Wednesday, July 14, 2010


March 2007
This version contains full text of NSDD 66


[Portions of this article were originally published in the February 2004 issue of the Journal of Civil Defense, Vol. 37 No.2, pp3-6. The Journal is published by the American Civil Defense Association (TACDA), P.O. Box 1057, 118 Court Street, Starke, Florida 32091, Toll-free at 800-425-5397 or direct at 904-964-5397,]


With completion of the first four years of the existence of the Department of Homeland Security created by the Homeland Security Act of 2002, Pub.L. 107-296 (November 25, 2002) it becomes timely to assess whether the legacy of the civil defense programs, functions, and activities authorized by the enactment of the Federal Civil Defense Act of 1950 (pub.L. 81-920) and largely terminated with repeal of that statute by Pub.L. 103-337 in 1994 continue to impact homeland security and homeland defense thinking. (DHS has been in existence since March of 2003.)

It must be remembered that the perceived greatest threat during the life of the civil defense program was strategic nuclear attack by nation states as opposed to WMD threats or employment by non-state terrorists. It is argued in this review, however, that some of the programs, functions, and activities funded or stimulated by the civil defense effort from 1950-1994 and its research have value in the new
milieu of homeland security and homeland defense. And most certainly by the passage of the next 25 years it is certainly conceivable that more than twenty-five nations will have both ballistic missile capability and nuclear weapon capability. Perhaps just as the writings of the Greeks and Romans were saved by Irish monks clinging to the rocks off the coast of Ireland, the research and analysis of the 44 year long civil defense program will have application to future events. An extensive collection of civil defense research and contract scholarship exists in FEMA at the moment but is threatened with dispersal or destruction.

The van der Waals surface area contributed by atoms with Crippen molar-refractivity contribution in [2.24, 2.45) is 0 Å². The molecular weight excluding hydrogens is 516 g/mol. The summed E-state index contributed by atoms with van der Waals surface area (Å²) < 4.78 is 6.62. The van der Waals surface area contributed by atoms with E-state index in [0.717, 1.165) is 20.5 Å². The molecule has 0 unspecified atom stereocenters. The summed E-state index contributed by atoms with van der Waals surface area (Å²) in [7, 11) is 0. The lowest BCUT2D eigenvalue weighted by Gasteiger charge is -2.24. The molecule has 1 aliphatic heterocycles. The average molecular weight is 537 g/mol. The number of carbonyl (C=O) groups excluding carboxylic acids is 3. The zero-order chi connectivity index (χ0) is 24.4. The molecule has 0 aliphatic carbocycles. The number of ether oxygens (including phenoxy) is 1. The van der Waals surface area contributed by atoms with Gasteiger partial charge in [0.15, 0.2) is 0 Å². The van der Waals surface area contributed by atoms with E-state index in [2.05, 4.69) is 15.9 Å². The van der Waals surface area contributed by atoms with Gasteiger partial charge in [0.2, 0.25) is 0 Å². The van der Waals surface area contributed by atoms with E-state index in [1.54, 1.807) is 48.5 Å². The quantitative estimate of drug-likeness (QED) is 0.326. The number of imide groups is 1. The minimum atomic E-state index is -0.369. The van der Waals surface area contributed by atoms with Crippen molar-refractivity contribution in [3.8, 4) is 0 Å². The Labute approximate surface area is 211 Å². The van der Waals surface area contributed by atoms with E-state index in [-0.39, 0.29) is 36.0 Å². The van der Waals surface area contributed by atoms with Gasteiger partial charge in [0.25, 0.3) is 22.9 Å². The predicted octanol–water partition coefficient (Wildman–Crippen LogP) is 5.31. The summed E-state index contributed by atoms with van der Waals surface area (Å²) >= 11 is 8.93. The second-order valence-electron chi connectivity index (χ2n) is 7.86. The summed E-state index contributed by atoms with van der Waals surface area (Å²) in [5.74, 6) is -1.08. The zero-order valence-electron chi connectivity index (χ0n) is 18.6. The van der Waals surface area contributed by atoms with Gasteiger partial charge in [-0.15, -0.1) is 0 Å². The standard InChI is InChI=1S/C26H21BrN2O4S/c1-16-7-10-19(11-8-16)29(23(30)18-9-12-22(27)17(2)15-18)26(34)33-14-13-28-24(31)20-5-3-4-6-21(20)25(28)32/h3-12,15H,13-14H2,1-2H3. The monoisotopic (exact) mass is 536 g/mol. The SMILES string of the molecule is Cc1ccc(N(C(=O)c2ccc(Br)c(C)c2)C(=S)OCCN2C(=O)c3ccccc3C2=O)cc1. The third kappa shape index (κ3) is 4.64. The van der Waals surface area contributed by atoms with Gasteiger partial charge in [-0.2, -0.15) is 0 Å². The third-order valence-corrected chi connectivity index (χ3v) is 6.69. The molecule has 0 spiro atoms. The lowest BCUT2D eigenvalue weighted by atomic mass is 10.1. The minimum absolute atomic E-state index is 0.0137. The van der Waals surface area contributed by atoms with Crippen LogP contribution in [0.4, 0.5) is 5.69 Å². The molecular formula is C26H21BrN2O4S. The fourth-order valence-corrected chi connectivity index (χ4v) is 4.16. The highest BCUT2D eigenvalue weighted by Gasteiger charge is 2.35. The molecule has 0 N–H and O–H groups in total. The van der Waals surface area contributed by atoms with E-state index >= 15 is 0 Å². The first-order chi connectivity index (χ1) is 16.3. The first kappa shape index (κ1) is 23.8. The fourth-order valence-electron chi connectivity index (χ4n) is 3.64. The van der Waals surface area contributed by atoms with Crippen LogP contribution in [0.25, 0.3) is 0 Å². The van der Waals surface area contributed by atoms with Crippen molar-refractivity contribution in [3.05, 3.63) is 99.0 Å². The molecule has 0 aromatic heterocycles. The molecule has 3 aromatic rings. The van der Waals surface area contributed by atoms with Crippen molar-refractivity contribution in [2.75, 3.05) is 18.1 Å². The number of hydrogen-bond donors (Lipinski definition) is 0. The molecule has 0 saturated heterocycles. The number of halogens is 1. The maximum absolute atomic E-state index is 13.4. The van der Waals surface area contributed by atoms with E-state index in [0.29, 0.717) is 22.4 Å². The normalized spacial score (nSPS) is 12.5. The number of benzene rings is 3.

First, from the standpoint of personnel and organization, no current leadership either in DHS or the soon to be reconstituted Federal Emergency Management Agency (FEMA) served in an appointive or civil service capacity in those programs, functions, or activities authorized and appropriated pursuant to Public Law 81-920. * Why? The Civil Defense programs, functions, and activities were housed in the Department of the Army as a civil agency from 1961-1972 when the Defense Civil Preparedness Agency became an independent civil agency in the Pentagon and reported to the Deputy Secretary of Defense instead of the Secretary of the Army.

* The numbering of Public Laws by both the Congress and law number is adopted for this paper although not technically used until the 1960's.

Rather than strengthening the civil defense program, this agency transfer relieved the Secretary of the Army from the advocacy role. In this pre-Goldwater-Nichols Act (1986) period this left program advocacy to a relatively junior executive level appointee, John W. Davis (former Governor of North Dakota). The civil defense program was about to be sorely impacted by the trident of outside events: (1) revision of strategic attack doctrine, specifically MAD (Mutual Assured Destruction); (2) fallout from the Watergate Scandal and Congressional interest prompted by the National Governor's Association in developing so-called "one-stop shopping" for state and local governments obtaining federal disaster aid; (3) and finally newly developed knowledge of the potential of the so-called "Nuclear Winter" effect should the full SIOP (Strategic Integrated Operations Plan) ever be executed by the United States or Soviet Union.